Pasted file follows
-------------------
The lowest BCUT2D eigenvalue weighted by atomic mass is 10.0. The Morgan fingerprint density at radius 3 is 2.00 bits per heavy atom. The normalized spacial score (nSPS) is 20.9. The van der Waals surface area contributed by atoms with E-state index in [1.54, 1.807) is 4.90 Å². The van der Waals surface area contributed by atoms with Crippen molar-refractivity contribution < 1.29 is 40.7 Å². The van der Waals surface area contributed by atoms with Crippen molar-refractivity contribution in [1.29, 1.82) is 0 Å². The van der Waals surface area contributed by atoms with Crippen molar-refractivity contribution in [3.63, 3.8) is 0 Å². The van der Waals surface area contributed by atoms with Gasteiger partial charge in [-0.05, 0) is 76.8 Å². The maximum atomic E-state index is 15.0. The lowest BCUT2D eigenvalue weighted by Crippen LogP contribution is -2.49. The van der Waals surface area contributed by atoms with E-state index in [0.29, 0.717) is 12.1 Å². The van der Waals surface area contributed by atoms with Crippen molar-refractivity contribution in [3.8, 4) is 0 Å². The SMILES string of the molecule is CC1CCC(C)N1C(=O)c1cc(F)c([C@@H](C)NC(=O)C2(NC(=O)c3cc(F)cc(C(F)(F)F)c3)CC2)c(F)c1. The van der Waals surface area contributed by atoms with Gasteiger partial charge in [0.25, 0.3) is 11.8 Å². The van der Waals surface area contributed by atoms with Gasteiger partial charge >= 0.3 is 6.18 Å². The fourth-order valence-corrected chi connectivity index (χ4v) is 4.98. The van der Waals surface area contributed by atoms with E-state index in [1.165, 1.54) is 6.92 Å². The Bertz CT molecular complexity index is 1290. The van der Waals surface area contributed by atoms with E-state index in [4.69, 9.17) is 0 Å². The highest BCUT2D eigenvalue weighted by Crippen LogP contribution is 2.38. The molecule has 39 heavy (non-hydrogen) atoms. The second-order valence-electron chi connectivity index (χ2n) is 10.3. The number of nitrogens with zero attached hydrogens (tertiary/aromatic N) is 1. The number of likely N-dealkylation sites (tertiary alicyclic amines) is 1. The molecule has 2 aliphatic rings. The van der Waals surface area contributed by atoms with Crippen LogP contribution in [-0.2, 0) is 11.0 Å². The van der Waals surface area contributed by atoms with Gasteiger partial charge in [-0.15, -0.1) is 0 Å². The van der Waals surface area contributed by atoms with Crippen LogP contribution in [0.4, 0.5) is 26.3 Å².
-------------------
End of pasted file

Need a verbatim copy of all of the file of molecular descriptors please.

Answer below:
The lowest BCUT2D eigenvalue weighted by atomic mass is 10.0. The Morgan fingerprint density at radius 3 is 2.00 bits per heavy atom. The normalized spacial score (nSPS) is 20.9. The van der Waals surface area contributed by atoms with E-state index in [1.54, 1.807) is 4.90 Å². The van der Waals surface area contributed by atoms with Crippen molar-refractivity contribution < 1.29 is 40.7 Å². The van der Waals surface area contributed by atoms with Crippen molar-refractivity contribution in [1.29, 1.82) is 0 Å². The van der Waals surface area contributed by atoms with Crippen molar-refractivity contribution in [3.63, 3.8) is 0 Å². The van der Waals surface area contributed by atoms with Gasteiger partial charge in [-0.05, 0) is 76.8 Å². The maximum atomic E-state index is 15.0. The lowest BCUT2D eigenvalue weighted by Crippen LogP contribution is -2.49. The van der Waals surface area contributed by atoms with E-state index in [0.29, 0.717) is 12.1 Å². The van der Waals surface area contributed by atoms with Crippen molar-refractivity contribution in [3.8, 4) is 0 Å². The SMILES string of the molecule is CC1CCC(C)N1C(=O)c1cc(F)c([C@@H](C)NC(=O)C2(NC(=O)c3cc(F)cc(C(F)(F)F)c3)CC2)c(F)c1. The van der Waals surface area contributed by atoms with Gasteiger partial charge in [0.25, 0.3) is 11.8 Å². The van der Waals surface area contributed by atoms with Gasteiger partial charge >= 0.3 is 6.18 Å². The fourth-order valence-corrected chi connectivity index (χ4v) is 4.98. The van der Waals surface area contributed by atoms with E-state index in [1.165, 1.54) is 6.92 Å². The Bertz CT molecular complexity index is 1290. The van der Waals surface area contributed by atoms with E-state index in [4.69, 9.17) is 0 Å². The highest BCUT2D eigenvalue weighted by Crippen LogP contribution is 2.38. The molecule has 39 heavy (non-hydrogen) atoms. The second-order valence-electron chi connectivity index (χ2n) is 10.3. The number of nitrogens with zero attached hydrogens (tertiary/aromatic N) is 1. The number of likely N-dealkylation sites (tertiary alicyclic amines) is 1. The molecule has 2 aliphatic rings. The van der Waals surface area contributed by atoms with Crippen LogP contribution in [-0.2, 0) is 11.0 Å². The van der Waals surface area contributed by atoms with Gasteiger partial charge in [-0.15, -0.1) is 0 Å². The van der Waals surface area contributed by atoms with Crippen LogP contribution in [0.4, 0.5) is 26.3 Å².